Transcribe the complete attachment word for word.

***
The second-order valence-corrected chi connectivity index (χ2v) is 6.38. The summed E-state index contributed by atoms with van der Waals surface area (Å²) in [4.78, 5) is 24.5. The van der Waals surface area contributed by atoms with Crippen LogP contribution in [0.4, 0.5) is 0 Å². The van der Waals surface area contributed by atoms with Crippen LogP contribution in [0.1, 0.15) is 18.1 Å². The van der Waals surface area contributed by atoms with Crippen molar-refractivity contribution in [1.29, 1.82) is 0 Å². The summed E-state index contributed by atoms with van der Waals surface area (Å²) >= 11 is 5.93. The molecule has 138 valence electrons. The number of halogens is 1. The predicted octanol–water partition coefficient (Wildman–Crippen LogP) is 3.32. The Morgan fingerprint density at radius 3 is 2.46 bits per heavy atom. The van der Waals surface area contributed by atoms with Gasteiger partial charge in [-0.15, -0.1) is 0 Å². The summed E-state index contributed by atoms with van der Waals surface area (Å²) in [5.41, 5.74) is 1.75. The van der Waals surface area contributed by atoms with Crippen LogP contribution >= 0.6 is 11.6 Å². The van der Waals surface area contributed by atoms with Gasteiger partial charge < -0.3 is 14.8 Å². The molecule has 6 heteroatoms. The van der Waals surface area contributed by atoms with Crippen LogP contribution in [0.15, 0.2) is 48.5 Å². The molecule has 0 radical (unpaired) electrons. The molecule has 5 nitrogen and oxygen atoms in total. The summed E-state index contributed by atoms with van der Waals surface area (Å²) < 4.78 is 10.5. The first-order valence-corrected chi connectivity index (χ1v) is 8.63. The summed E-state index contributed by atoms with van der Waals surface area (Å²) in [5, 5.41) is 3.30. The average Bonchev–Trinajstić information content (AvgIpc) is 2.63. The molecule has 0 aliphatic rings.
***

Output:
The second-order valence-corrected chi connectivity index (χ2v) is 6.38. The summed E-state index contributed by atoms with van der Waals surface area (Å²) in [4.78, 5) is 24.5. The van der Waals surface area contributed by atoms with Crippen LogP contribution in [0.4, 0.5) is 0 Å². The van der Waals surface area contributed by atoms with Crippen LogP contribution in [0.1, 0.15) is 18.1 Å². The van der Waals surface area contributed by atoms with Crippen molar-refractivity contribution in [1.29, 1.82) is 0 Å². The summed E-state index contributed by atoms with van der Waals surface area (Å²) >= 11 is 5.93. The molecule has 138 valence electrons. The number of halogens is 1. The predicted octanol–water partition coefficient (Wildman–Crippen LogP) is 3.32. The Morgan fingerprint density at radius 3 is 2.46 bits per heavy atom. The van der Waals surface area contributed by atoms with Gasteiger partial charge in [-0.15, -0.1) is 0 Å². The summed E-state index contributed by atoms with van der Waals surface area (Å²) in [5.41, 5.74) is 1.75. The van der Waals surface area contributed by atoms with Crippen LogP contribution >= 0.6 is 11.6 Å². The van der Waals surface area contributed by atoms with Gasteiger partial charge < -0.3 is 14.8 Å². The molecule has 6 heteroatoms. The van der Waals surface area contributed by atoms with Crippen LogP contribution in [0.15, 0.2) is 48.5 Å². The molecule has 0 radical (unpaired) electrons. The molecule has 5 nitrogen and oxygen atoms in total. The summed E-state index contributed by atoms with van der Waals surface area (Å²) < 4.78 is 10.5. The first-order valence-corrected chi connectivity index (χ1v) is 8.63. The summed E-state index contributed by atoms with van der Waals surface area (Å²) in [5, 5.41) is 3.30. The average Bonchev–Trinajstić information content (AvgIpc) is 2.63. The molecule has 0 aliphatic rings.